As I reported earlier this week, China just launched its own version of the MQ-9 Reaper. The Wing Loong II was presented last month in Beijing, at the Aviation Expo China 2015, and has attracted attention due to its similarity to the Reaper.
According to specifications offered by Jane’s, both are powered by a single pusher turboprop engine, place their satellite communication system and primary optical system in the nose, and employ large V-stabilisers with a smaller vertical stabiliser below the empennage. However, the Wing Loong II’s maximum operating ceiling and speed is significantly lower than the Reaper: While the MQ-9 has a maximum speed of 444 km/h and can reach a maximum altitude of 50,000 ft (15,240 m), the Wing Loong II has a maximum speed of 370 km/h and can reach an altitude of 30,000 ft (9,000 m). Furthermore, the Reaper can carry up to 3,750 pounds (1,701 kilograms) of ordinance, while the Wing Loong II can only be equipped with up to 1,050 pounds (480 kilograms).
So how will China use its new UAV? One indication would be to look at its predecessor, the Wing Loong I (also known as the Chengdu Yilong “Pterodactyl I”), as well as other Chinese drones. The Wing Loong I bears a close resemblance to the U.S. MQ-1 Predator UAV and has been employed in the same sort of missions as its American counterpart.
Beijing has used the Wing Loong I for reconnaissance, counter-terrorism and disaster relief in areas plagued by unrest in China itself, such as Xinjiang. Another unarmed drone, the Harbin BZK-005 has been deployed near the Diaoyu/Senkaku Islands in the East China Sea, and there are some reports indicating that there are armed PLAAF drones in the South China Sea.
Some of these missions would be suitable for the Wing Loong II. Its endurance (reportedly 20 hours), service ceiling (9,000 m, 50 percent more than the Wing Loong I), and upgraded sensor could potentially make it a useful tool for Beijing in its disputed areas.
As opposed to the United States, there have not yet been reports of Chinese drones being used for air-to-ground attack missions. However, as Shannon Tiezzi commented earlier this year, the increasingly sophisticated weaponry and targeting systems on Chinese drones could indicate that this might happen soon. If this were to be the case, the Wing Loong II could provide significantly more firepower than its predecessor. The official Chengdu (the company behind the Wing Loong Series) brochure picture of the Wing Loong II shows it carrying 12 air-to-ground missiles, probably the new 26.5 kg Norinco Blue Arrow.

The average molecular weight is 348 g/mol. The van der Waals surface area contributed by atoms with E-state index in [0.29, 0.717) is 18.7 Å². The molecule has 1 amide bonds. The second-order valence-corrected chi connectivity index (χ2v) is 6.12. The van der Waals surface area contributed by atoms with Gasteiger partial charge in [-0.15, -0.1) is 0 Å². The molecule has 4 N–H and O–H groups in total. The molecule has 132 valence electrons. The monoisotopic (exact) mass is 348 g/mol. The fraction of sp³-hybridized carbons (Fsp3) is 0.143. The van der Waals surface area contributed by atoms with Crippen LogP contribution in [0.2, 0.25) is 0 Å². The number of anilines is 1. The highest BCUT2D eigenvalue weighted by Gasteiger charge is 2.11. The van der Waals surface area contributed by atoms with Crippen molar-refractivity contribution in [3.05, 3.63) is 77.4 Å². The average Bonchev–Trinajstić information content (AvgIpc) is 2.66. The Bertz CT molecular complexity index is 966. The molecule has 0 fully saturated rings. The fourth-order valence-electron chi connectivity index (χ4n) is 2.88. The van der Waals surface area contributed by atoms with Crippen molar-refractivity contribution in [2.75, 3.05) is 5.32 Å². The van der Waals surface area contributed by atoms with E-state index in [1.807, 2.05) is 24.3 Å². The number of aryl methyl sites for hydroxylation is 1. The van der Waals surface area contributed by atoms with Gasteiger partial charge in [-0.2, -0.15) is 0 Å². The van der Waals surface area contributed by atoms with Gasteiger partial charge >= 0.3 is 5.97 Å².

China has considered using drone strikes in the past. During the manhunt for Naw Khan, a Burmese drug lord indicted for killing 13 Chinese sailors in Myanmar in 2011, drones were extensively used to locate Khan. According to the New York Times, Beijing considered killing Khan in a drone strike, but was eventually able to capture and later execute him with the help of Thai, Burmese and Laotian police. That the Chinese government would consider using a drone strike on a foreign citizen abroad says something about its evolving stance on the use of force outside of China.
One interesting fact is that PLA peacekeepers deployed to South Sudan are apparently being equipped with UAVs. No word yet on the specifics, but it is likely that this primarily includes reconnaissance platforms rather than armed drones to prevent local and international criticism. However, if PLA troops were to become involved in combat operations while on out-of-area operations, it is possible that armed drones could become a part of their arsenal.
Perhaps one of the most important areas of use for the Wing Loong II is as an export. The Chinese SOE, Aviation Industry Corporation of China (AVIC), of which Chengdu is a subsidiary, has stated that the drone will help Chinese companies capture more of the UAV market. In an interview with Defense News, Chinese analyst Wang Yanan says “the advanced drone will help China obtain a bigger share in the international market because it will be one of the most capable military drones in the market. In addition, the drone will be very attractive to countries that operate the Wing Loong I as they have realized the capabilities and reliability of Chinese-made drones.”
The Wing Loong I is already being used by several African and Middle Eastern states. Saudi Arabia has purchased an undisclosed amount of Pterodactyls. Other reported customers include Uzbekistan, Egypt, and the UAE. Nigeria was also revealed to have purchased Chinese drones when a Caihong-3 “Rainbow,” apparently in service against Boko Haram, crashed in the northern part of the country.
The two main motivating factors for buying Chinese drones seem to be availability and price. The only other major drone-exporting state, the United States, has strict limitations on who can buy its advanced hardware. Potential buyers of U.S. drones have to fulfill strict criteria with regards to human rights and international law. This disqualifies most of the countries stated above, which forces them to buy Chinese.
Furthermore, according to some sources, Chinese drones cost a fraction of their American counterparts. Although no price tag has been provided for the Wing Loong II, the Pterodactyl apparently goes for as little as $1 million. The U.S. Reaper costs around $30 million.
Due to the similarities between the U.S. and Chinese platforms, there has been much speculation that much of Beijing’s drone tech comes from corporate cyber espionage. No matter where China has gotten its tech from, it’s clear that they still lag behind the United States in terms of quality. However, in our modern drone wars, quantity is a quality all in itself.